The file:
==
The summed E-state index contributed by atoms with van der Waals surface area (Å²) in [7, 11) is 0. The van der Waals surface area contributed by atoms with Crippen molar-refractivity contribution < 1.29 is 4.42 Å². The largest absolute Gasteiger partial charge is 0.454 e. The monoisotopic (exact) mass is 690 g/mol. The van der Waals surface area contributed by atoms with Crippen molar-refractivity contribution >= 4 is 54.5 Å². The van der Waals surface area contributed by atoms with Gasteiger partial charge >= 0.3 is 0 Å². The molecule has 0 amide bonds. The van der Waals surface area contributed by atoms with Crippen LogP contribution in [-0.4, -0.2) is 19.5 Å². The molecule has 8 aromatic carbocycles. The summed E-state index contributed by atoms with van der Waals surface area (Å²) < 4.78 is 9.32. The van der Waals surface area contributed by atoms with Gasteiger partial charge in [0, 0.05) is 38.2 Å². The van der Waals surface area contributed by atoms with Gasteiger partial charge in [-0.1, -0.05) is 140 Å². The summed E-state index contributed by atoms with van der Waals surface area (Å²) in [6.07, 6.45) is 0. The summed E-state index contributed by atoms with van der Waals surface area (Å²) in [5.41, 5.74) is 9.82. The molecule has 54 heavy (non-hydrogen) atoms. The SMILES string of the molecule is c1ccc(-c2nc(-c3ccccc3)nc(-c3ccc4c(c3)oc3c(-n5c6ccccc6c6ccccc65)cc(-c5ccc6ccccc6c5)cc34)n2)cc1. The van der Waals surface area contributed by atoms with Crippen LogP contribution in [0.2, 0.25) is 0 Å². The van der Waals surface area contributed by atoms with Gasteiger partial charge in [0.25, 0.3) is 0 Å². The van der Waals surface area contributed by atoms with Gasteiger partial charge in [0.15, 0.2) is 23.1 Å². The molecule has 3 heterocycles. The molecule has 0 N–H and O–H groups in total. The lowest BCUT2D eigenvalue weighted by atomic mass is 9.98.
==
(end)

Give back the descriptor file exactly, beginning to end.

The summed E-state index contributed by atoms with van der Waals surface area (Å²) in [7, 11) is 0. The van der Waals surface area contributed by atoms with Crippen molar-refractivity contribution < 1.29 is 4.42 Å². The largest absolute Gasteiger partial charge is 0.454 e. The monoisotopic (exact) mass is 690 g/mol. The van der Waals surface area contributed by atoms with Crippen molar-refractivity contribution >= 4 is 54.5 Å². The van der Waals surface area contributed by atoms with Gasteiger partial charge >= 0.3 is 0 Å². The molecule has 0 amide bonds. The van der Waals surface area contributed by atoms with Crippen LogP contribution in [-0.4, -0.2) is 19.5 Å². The molecule has 8 aromatic carbocycles. The summed E-state index contributed by atoms with van der Waals surface area (Å²) < 4.78 is 9.32. The van der Waals surface area contributed by atoms with Gasteiger partial charge in [0, 0.05) is 38.2 Å². The van der Waals surface area contributed by atoms with Gasteiger partial charge in [-0.1, -0.05) is 140 Å². The summed E-state index contributed by atoms with van der Waals surface area (Å²) in [6.07, 6.45) is 0. The summed E-state index contributed by atoms with van der Waals surface area (Å²) in [5.41, 5.74) is 9.82. The molecule has 54 heavy (non-hydrogen) atoms. The SMILES string of the molecule is c1ccc(-c2nc(-c3ccccc3)nc(-c3ccc4c(c3)oc3c(-n5c6ccccc6c6ccccc65)cc(-c5ccc6ccccc6c5)cc34)n2)cc1. The van der Waals surface area contributed by atoms with Crippen LogP contribution in [0.2, 0.25) is 0 Å². The van der Waals surface area contributed by atoms with Gasteiger partial charge in [0.25, 0.3) is 0 Å². The van der Waals surface area contributed by atoms with Gasteiger partial charge in [0.15, 0.2) is 23.1 Å². The molecule has 3 heterocycles. The molecule has 0 N–H and O–H groups in total. The lowest BCUT2D eigenvalue weighted by atomic mass is 9.98.